Lady Isabella's Scandalous Marriage

Page 39

Hart might be the second-most important peer in the realm, but here in his own demesne, the villagers he'd grown up with talked familiarly to him, giving him advice, laughing when he made a joke. The publican's wife pressed Isabella about the annual harvest festivities that would be held at the "big house" for the villagers and neighboring estates. This would be Beth's first, and Beth asked questions with interest.
The postmistress had no shyness about seizing Mac by the arm and peering into his face through her thick spectacles. Her husband was crippled with rheumatism, and Mrs. McNab looked after him with cheerful spirits. Her routine was to glean information about the lives of her neighbors and relay it all to Mr. McNab.
"Are ye and her ladyship Mr. and Mrs. again?" Mrs. McNab asked, her voice carrying across the platform. "Such a shame ye parted ways, when it was clear to see ye were so much in love, even if she is an English lass."
Mac winked at her. "I am moving things back in that direction, good lady."
"See that ye do. This parting of husbands and wives might be fashionable in the cities, but it's no' but a scandal. What the pair of ye needs is a passel o' bairns. That will make her happy, ye mark my words." Mrs. McNab had six sons, all grown now, towering over their petite mother and terrified to death of her.
Mac saw Isabella's back stiffen, but she gave no other indication she'd heard as she glided out of the station. Mac patted Mrs. McNab's hand, thanked her for her advice, and strode after Isabella.
He wasn't quick enough to get into the coach with her and Ian and Beth, so he rode in the second chaise with Hart. He didn't see Isabella when they reached the house, but Kilmorgan Castle-not really a castle anymore but a sprawling monstrosity of a house-was so gigantic, she could be anywhere. He changed out of his soot-stained suit in his own wing of the house then knocked on the door to the chamber next to his. This room used to be Isabella's, but he found the suite empty, the bed stripped, the grate cold.
"She's staying in a chamber down the hall, milord," Evans said, walking by with an armload of dress boxes. "Her ladyship's instructions."
Two weeks ago, Isabella's decision to use a different room might have angered Mac; now it amused him. If she thought moving down the hall would thwart him, she was sorely mistaken.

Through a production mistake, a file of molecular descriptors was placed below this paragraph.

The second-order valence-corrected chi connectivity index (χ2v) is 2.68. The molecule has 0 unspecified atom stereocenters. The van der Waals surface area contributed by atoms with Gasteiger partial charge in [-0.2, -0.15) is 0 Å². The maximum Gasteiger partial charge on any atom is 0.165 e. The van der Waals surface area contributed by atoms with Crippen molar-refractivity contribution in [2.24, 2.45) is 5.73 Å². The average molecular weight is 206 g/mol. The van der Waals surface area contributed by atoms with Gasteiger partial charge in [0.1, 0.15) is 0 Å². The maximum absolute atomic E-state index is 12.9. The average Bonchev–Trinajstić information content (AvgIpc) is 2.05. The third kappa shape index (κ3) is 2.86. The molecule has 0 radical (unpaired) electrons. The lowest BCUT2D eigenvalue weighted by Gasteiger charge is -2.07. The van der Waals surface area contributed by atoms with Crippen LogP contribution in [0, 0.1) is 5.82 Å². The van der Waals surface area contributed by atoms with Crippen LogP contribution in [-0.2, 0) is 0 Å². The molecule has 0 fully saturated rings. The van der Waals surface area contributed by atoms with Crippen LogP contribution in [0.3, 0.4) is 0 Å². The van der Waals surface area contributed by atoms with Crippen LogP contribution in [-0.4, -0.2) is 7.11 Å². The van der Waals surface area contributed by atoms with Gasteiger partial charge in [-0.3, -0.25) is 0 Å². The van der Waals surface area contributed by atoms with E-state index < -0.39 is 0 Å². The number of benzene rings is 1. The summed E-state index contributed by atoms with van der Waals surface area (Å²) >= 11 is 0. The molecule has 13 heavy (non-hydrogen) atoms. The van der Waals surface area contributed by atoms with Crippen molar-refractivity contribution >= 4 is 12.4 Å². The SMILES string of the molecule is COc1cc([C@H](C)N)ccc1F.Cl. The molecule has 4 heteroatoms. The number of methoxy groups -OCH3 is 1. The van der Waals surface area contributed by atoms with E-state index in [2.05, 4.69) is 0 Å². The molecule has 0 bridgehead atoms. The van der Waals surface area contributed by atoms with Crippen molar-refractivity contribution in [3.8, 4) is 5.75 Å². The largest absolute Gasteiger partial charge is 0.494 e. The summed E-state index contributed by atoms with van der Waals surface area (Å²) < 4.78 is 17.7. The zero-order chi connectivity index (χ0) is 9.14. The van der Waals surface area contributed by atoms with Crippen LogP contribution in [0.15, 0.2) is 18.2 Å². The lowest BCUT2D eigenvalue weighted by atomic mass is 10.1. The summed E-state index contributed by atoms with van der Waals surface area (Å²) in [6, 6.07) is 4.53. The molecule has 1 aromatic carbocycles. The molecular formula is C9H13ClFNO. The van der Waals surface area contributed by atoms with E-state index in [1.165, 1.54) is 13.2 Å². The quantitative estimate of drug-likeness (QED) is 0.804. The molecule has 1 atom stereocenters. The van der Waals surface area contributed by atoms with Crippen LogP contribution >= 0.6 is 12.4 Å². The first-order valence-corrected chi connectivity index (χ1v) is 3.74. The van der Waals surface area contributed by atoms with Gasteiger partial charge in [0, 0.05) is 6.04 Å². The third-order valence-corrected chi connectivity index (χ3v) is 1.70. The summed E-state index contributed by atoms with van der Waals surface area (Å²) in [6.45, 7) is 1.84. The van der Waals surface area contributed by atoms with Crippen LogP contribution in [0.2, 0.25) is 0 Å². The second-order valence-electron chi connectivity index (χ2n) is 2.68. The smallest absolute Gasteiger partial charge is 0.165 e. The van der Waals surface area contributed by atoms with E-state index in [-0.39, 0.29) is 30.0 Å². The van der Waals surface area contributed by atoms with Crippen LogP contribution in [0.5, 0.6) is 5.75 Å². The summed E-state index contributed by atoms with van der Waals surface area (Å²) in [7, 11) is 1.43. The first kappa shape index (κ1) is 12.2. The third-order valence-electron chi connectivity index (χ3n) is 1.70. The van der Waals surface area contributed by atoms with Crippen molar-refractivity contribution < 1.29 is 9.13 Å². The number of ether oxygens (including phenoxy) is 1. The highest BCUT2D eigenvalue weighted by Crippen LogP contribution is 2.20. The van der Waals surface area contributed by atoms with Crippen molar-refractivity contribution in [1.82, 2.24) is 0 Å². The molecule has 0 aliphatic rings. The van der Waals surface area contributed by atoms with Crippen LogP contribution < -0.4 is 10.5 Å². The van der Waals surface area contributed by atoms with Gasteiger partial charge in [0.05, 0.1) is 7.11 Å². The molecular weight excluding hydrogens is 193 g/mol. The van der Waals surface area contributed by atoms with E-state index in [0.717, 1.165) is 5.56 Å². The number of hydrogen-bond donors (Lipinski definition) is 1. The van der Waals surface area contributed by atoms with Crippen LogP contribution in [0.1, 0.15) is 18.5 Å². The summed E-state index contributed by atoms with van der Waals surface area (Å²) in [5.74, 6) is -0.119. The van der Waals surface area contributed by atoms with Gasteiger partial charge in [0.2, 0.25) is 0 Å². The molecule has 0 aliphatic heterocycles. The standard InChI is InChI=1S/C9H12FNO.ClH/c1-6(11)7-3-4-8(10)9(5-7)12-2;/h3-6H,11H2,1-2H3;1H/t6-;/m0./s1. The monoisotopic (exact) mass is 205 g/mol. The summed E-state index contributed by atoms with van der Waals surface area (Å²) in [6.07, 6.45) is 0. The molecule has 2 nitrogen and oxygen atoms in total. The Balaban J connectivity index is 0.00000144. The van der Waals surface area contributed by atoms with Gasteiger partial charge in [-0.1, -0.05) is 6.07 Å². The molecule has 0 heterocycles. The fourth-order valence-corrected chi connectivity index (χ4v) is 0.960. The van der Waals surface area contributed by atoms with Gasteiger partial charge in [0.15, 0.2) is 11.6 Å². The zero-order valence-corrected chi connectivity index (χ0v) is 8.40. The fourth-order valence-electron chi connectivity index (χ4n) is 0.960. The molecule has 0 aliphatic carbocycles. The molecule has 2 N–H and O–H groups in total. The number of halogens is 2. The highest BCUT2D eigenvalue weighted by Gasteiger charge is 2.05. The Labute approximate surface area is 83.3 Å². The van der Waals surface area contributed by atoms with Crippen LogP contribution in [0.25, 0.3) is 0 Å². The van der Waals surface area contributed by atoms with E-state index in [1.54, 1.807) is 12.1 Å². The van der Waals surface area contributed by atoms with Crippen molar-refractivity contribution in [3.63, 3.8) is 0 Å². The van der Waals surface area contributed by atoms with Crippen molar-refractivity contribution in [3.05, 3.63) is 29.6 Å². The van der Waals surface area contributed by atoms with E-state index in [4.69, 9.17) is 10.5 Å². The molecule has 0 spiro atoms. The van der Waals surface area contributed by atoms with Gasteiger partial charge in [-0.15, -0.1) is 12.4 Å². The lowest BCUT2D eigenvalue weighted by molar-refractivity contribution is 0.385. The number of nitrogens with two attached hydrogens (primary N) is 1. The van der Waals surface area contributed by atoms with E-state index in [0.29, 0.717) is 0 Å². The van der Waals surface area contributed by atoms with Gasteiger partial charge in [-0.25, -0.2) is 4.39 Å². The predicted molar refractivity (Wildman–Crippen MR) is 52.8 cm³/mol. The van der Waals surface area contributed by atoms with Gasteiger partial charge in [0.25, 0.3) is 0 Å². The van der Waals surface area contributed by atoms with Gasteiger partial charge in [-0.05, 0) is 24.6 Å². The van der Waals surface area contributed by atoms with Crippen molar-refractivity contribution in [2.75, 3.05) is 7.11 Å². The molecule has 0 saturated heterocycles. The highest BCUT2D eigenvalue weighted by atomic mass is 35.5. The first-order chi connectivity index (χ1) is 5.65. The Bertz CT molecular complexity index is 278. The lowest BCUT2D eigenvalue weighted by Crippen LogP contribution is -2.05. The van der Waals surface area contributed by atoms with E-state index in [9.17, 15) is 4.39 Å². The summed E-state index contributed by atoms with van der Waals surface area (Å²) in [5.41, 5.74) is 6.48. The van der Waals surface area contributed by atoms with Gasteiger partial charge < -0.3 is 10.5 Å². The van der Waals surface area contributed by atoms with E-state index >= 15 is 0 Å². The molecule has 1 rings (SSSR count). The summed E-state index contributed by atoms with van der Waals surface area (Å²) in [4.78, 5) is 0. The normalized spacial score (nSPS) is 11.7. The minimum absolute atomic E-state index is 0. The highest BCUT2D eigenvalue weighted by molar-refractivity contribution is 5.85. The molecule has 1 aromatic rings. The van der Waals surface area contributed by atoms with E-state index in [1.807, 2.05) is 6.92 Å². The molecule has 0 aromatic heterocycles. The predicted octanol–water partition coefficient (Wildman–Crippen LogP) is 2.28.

He continued his search for her and at last found her on the top floor in his studio. She stood with her back to him, studying three canvases propped against the far wall. Mac could see them quite clearly, the three paintings of Isabella that Mac had done in secret before his studio burned down .
"Bloody hell."
Isabella heard Mac's low exclamation but didn't turn. She couldn't turn from the three images of herself that glowed like goddesses from the canvas.
One painting showed her face, neck, and hint of bosom, her hair piled high and laced with yellow roses, as it had been the night of Lord Abercrombie's ball. Another showed her sitting on the floor, bare with her legs stretched out, her hair obscuring her face. The third had her asleep, head on her arm, red hair curling over her naked body.
"I never sat for these," Isabella said without turning around.
"No." Mac closed the door. "I painted from memory."
The pictures were done in muted hues highlighted by Mac's characteristic touches of reds and yellows. The women in these paintings lived and breathed, were real. They were her.
"When?" she asked.
"In London, before my house burned."
"Three paintings in a week?"
"I was inspired." Mac's voice was tight. "And they're not really finished."
She finally turned to look at him. Mac remained by the closed door, his hands stuffed into his pockets. Gone was the charming, smiling man who'd determinedly chased her these last few weeks. Here was the somber Mac she'd seen since their separation, the one who'd abandoned drink and his arty set, who'd holed himself up at Kilmorgan or his London house and stayed put.
"These aren't for that wager you made, are they?" she asked. "The one about the erotic paintings?"
He looked outraged. "Good God, no. Do you think I'd allow blackguards like Dunstan and Manning to cast their lust-filled gazes upon my wife? If you think that, you don't know me at all, Isabella."
She hadn't really thought that, but Mac had changed so much in the last three years, she could be certain of nothing. "Did I ever really know you?"
"I thought you did. Once." Mac moved to the paintings. "I'll destroy them."
Isabella stepped protectively in front of them. "You will not. These are beautiful."
His brows shot up. "You are happy that your estranged husband painted pictures of your naked body? Perhaps to gaze at what he couldn't have?"
"Is that why you painted them?"
Mac scrubbed his hand through his hair. "No. Or yes. I don't know. I had to paint them. They clawed their way out of me. But they're not important now. I'll have Bellamy burn them."
"Sweetheart, they're the idle indulgences of a frenzied mind. Or do you mean you'd rather rip them apart yourself? I have a knife about somewhere."
"You will not destroy them, because they're the best things you've ever painted."

Back to Table of content

Copyright © novelfull All Rights Reserved.
Copyright © novelfull All Rights Reserved.